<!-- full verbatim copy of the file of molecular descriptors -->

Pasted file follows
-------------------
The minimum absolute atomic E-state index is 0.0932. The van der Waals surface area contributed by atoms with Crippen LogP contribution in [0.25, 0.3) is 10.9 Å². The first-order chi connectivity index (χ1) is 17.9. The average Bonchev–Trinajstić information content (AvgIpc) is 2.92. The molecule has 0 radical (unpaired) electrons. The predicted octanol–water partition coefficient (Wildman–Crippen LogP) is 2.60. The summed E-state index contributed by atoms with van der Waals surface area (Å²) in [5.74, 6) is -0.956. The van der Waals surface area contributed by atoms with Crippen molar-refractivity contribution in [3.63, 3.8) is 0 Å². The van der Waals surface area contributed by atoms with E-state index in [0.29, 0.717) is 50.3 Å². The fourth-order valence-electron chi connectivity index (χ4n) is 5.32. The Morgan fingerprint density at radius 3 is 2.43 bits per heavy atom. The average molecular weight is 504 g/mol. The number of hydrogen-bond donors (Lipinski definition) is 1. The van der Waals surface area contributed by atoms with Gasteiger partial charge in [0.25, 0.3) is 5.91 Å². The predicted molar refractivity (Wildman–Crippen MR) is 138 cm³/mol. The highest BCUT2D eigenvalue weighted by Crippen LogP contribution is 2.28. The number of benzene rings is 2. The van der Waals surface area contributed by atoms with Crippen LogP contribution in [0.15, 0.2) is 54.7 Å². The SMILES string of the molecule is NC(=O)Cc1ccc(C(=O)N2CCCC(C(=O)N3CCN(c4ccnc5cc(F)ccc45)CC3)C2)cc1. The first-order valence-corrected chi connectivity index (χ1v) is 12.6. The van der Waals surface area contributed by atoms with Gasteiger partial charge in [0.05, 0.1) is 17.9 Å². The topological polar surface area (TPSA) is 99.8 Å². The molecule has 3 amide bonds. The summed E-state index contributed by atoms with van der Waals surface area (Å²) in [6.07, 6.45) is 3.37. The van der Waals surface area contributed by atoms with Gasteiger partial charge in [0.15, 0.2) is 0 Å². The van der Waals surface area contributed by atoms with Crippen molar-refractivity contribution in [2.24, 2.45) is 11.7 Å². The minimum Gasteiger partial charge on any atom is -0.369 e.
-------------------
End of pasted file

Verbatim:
The minimum absolute atomic E-state index is 0.0932. The van der Waals surface area contributed by atoms with Crippen LogP contribution in [0.25, 0.3) is 10.9 Å². The first-order chi connectivity index (χ1) is 17.9. The average Bonchev–Trinajstić information content (AvgIpc) is 2.92. The molecule has 0 radical (unpaired) electrons. The predicted octanol–water partition coefficient (Wildman–Crippen LogP) is 2.60. The summed E-state index contributed by atoms with van der Waals surface area (Å²) in [5.74, 6) is -0.956. The van der Waals surface area contributed by atoms with Crippen molar-refractivity contribution in [3.63, 3.8) is 0 Å². The van der Waals surface area contributed by atoms with E-state index in [0.29, 0.717) is 50.3 Å². The fourth-order valence-electron chi connectivity index (χ4n) is 5.32. The Morgan fingerprint density at radius 3 is 2.43 bits per heavy atom. The average molecular weight is 504 g/mol. The number of hydrogen-bond donors (Lipinski definition) is 1. The van der Waals surface area contributed by atoms with Gasteiger partial charge in [0.25, 0.3) is 5.91 Å². The predicted molar refractivity (Wildman–Crippen MR) is 138 cm³/mol. The highest BCUT2D eigenvalue weighted by Crippen LogP contribution is 2.28. The number of benzene rings is 2. The van der Waals surface area contributed by atoms with Crippen LogP contribution in [0.15, 0.2) is 54.7 Å². The SMILES string of the molecule is NC(=O)Cc1ccc(C(=O)N2CCCC(C(=O)N3CCN(c4ccnc5cc(F)ccc45)CC3)C2)cc1. The first-order valence-corrected chi connectivity index (χ1v) is 12.6. The van der Waals surface area contributed by atoms with Gasteiger partial charge in [0.05, 0.1) is 17.9 Å². The topological polar surface area (TPSA) is 99.8 Å². The molecule has 3 amide bonds. The summed E-state index contributed by atoms with van der Waals surface area (Å²) in [6.07, 6.45) is 3.37. The van der Waals surface area contributed by atoms with Gasteiger partial charge in [0.15, 0.2) is 0 Å². The van der Waals surface area contributed by atoms with Crippen molar-refractivity contribution in [2.24, 2.45) is 11.7 Å². The minimum Gasteiger partial charge on any atom is -0.369 e.